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Signs of binge eating disorder

Like other eating disorders, you cannot tell if someone has it just by looking at them. Learn more about what people with this illness might experience below.

What to look out for

Behavioural signs

If someone is developing binge eating disorder, often changes in behaviour are noticeable before changes to physical appearance. Signs include:

  • Buying lots of food
  • Organising life around bingeing episodes
  • Hoarding food
  • Eating very rapidly
  • Eating when not hungry
  • Eating until uncomfortably full
  • Avoiding eating around others
  • Social withdrawal and isolation
  • Irritability
  • Mood swings¬†
  • Compromise of education and employment plans
Psychological signs

Binge eating disorder is a mental illness, and you might notice changes in the way you or someone you know feels before physical symptoms become obvious. Psychological signs include:

  • Spending a lot or most of their time thinking about food
  • A sense of being out of control around food, or a loss of control over eating
  • Feeling anxious and tense, especially over eating in front of others
  • Low confidence and self-esteem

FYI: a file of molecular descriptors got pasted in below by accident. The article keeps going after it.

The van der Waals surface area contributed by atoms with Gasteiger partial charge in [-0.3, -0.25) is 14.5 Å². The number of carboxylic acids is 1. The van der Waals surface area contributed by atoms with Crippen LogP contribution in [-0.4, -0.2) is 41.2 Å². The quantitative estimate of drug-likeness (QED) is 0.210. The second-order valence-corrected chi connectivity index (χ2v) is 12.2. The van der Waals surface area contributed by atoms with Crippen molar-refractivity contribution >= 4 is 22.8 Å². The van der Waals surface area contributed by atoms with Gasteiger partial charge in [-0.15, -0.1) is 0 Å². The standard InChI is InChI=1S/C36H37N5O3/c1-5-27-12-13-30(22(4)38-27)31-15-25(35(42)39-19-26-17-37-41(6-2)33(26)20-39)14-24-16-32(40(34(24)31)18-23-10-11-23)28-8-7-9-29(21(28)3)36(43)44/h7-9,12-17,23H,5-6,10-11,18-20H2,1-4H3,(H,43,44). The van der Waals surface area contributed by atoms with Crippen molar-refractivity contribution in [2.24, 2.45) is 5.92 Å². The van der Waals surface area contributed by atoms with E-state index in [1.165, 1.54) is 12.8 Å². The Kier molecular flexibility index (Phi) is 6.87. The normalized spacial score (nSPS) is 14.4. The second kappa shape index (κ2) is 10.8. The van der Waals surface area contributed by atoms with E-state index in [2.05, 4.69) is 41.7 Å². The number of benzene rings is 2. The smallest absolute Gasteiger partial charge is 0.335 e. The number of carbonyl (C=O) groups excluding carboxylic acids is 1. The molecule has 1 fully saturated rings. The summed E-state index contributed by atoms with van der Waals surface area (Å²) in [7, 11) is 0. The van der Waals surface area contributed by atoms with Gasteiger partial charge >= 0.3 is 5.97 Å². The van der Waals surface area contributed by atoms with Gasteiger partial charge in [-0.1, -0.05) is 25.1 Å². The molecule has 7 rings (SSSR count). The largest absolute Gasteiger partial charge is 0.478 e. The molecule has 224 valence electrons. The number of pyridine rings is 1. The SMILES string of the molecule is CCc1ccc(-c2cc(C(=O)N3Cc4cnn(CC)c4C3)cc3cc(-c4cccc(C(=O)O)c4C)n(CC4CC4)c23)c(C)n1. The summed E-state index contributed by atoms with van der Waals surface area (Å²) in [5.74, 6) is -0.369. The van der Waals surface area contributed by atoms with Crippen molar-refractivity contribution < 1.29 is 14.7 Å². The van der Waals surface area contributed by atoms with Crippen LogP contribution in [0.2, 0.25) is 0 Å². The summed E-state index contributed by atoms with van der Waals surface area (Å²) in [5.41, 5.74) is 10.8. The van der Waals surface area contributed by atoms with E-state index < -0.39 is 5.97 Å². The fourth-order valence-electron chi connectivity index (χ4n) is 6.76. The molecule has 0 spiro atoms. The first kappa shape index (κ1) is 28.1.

• Feelings of shame and guilt after bingeing
  • Other mental illnesses, such as depression or anxiety
Physical signs

There are several physical consequences associated with binge eating disorder:

  • Tiredness
  • Difficulty sleeping
  • Weight gain
  • Bloating
  • Constipation
  • Stomach pain
  • Other stomach problems
  • Poor skin condition
Long-term effects

Like any eating disorder, binge eating disorder can have long-term physical effects, some of which may be permanent. These include:

  • Obesity
  • High blood pressure
  • High cholesterol
  • Heart disease
  • Type 2 diabetes
  • Difficulty conceiving and infertility
  • Joint and back pain
  • Damage to the oesophagus and stomach
  • Arthritis
  • Gall bladder disease
  • Sleep apnoea

Most seriously, binge eating disorder may be fatal if not treated in time. However, many of the effects of binge eating disorder are reversible or can be prevented from worsening, and eating disorders are treatable, with full recovery possible.

More about binge eating disorder

Learn more about this serious mental illness.

Treatment for binge eating disorder

Learn about what to expect from treatment.